Finding Your Suspense by Deborah Lytton -- October Theme

Growing up, I was a Nancy Drew fan girl through and through.  I read and re-read the books just to experience that moment when I feared what might happen and yet had to read on anyway.  I chewed many fingernails in those moments (to my mother's dismay) but I also learned one of the most important lessons in story crafting--suspense.  Mildred Wirt Benson, who was the author of many of my favorite Nancy Drew mysteries (writing under the pen name of Carolyn Keene) layered suspense into every single page.  The art of creating suspense isn't just reserved to mystery authors.  We all need to balance sharing just enough to keep the reader connected but not so much that we give away our greatest reveals.  It's that suspense which drives the plot forward and begs the reader to turn the page.  Here are some of my suspense tools:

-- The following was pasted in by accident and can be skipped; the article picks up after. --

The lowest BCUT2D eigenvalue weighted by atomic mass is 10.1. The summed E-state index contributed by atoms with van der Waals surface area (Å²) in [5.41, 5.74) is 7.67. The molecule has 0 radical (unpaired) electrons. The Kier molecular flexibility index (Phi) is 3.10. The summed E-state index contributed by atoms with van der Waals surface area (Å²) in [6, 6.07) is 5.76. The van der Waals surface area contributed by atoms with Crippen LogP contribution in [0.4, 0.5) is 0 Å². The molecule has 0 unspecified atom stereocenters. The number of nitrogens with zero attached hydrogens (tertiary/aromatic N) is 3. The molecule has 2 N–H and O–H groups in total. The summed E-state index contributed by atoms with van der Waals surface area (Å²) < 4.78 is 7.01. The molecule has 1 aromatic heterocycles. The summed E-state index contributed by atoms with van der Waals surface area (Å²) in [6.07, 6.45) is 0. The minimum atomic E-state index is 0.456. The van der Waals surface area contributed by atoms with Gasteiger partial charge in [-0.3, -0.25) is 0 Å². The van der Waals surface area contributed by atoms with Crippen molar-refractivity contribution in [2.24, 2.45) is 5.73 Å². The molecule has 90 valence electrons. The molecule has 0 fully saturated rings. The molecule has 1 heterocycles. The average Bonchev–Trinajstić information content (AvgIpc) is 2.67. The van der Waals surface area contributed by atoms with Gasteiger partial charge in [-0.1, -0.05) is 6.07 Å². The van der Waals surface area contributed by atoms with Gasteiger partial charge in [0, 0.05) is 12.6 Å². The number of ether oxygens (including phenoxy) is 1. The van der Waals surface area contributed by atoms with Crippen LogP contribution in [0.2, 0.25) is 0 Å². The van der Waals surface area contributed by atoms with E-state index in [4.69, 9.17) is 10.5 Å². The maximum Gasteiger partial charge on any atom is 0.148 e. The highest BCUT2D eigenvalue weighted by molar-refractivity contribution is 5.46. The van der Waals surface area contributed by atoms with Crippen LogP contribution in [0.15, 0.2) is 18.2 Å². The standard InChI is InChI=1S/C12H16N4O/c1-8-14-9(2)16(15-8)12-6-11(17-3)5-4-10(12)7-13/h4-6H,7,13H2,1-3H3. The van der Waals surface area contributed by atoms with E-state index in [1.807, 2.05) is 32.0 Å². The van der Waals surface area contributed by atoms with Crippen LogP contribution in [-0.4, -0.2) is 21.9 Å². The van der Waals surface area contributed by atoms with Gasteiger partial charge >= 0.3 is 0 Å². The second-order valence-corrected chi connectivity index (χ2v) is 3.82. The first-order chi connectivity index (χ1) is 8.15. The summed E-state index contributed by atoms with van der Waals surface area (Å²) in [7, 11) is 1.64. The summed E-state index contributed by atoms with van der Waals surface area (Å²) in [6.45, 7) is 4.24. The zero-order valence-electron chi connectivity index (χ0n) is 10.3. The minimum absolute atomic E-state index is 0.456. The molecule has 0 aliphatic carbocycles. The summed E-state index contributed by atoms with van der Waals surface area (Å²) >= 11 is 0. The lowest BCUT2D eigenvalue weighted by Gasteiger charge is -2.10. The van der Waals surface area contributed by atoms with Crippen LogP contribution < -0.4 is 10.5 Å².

1.  Begin at the end.  I always know where I am going to finish (even if I have absolutely no idea how I will get there).  Working backwards helps in layering the small clues for the reader.  Clues make the story real, and ground the resolution in honesty. 

2.  Another thing that helps is being aware of the power of chapters.  Some of the best writers break the chapter at the exact moment of suspense, rather than resolving the excitement before turning to a new chapter.  This propels the reader forward organically. 

3.  Mixing points of view can add a great deal of suspense.  Switching back and forth between characters allows for a break in the action from the plot surrounding one character while moving to the other character's story.  In this way, the action never slows and the reader must continue to chase it.

For any Nancy Drew fan girls, share the title your favorite book in the series.  Mine would be The Hidden Staircase
Happy writing!


  1. THE SECRET OF SHADOW RANCH is among my favorites. The art of suspense is a skill worth pursuing. Thanks for that reminder Deborah.

  2. YES! The power of chapters. Short chapters that end in a way that makes the reader say, "Just one more..."


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